The thickness of the endless spliceless reinforced backing 10 including spliceless backing loop substrate 11 and reinforcing fiber layer 14, is typically between about 0.07 millimeter (mm) and about 1 cm for optimum flexibility, strength, and material conservation. Further, the thickness of reinforced backing 10 preferably is consistent and uniform, i.e., it should not vary by more than about ±15% around the entire length of the backing 10, preferably not more than about ±5%. Although this variance refers to a variance along the thickness of the backing 10, it generally is reflected in coated abrasive material, i.e., the coated abrasive belt. A preferred method of insuring minimal variance of the backing material, is to skive or lightly grind the exposed surface of binder layer 16 to provide a smooth, flat surface by removing any high spots which may eventually tend to reflect as imperfections in the final coated abrasive product. Preferably, care should be taken not to grind so deeply as to weaken or damage reinforcing fibers or remove too much binder material or else the strength of the backing may be affected.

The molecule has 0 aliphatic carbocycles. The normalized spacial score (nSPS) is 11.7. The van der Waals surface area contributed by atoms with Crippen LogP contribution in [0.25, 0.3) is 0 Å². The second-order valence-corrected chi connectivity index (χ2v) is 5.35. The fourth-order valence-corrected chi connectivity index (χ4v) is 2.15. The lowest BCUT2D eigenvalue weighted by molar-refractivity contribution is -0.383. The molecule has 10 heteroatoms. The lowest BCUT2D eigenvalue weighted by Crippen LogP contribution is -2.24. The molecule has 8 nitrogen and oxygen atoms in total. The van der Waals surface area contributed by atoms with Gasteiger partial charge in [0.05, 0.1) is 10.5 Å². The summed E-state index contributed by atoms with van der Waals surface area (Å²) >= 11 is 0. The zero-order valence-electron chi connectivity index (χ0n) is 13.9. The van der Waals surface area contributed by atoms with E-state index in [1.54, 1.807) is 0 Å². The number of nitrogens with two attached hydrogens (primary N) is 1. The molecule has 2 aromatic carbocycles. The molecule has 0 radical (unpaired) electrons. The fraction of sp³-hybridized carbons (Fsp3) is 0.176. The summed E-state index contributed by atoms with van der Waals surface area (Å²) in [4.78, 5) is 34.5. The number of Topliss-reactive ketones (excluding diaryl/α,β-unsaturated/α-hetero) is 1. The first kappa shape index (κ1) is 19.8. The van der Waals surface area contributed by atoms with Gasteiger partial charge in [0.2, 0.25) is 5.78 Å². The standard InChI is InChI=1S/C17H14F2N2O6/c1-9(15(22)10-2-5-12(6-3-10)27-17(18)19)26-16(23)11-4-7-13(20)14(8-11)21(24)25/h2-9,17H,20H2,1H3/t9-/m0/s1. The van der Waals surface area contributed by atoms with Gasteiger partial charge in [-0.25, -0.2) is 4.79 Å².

Other aspects of the invention will become more apparent from the following more detailed description of the method of the invention.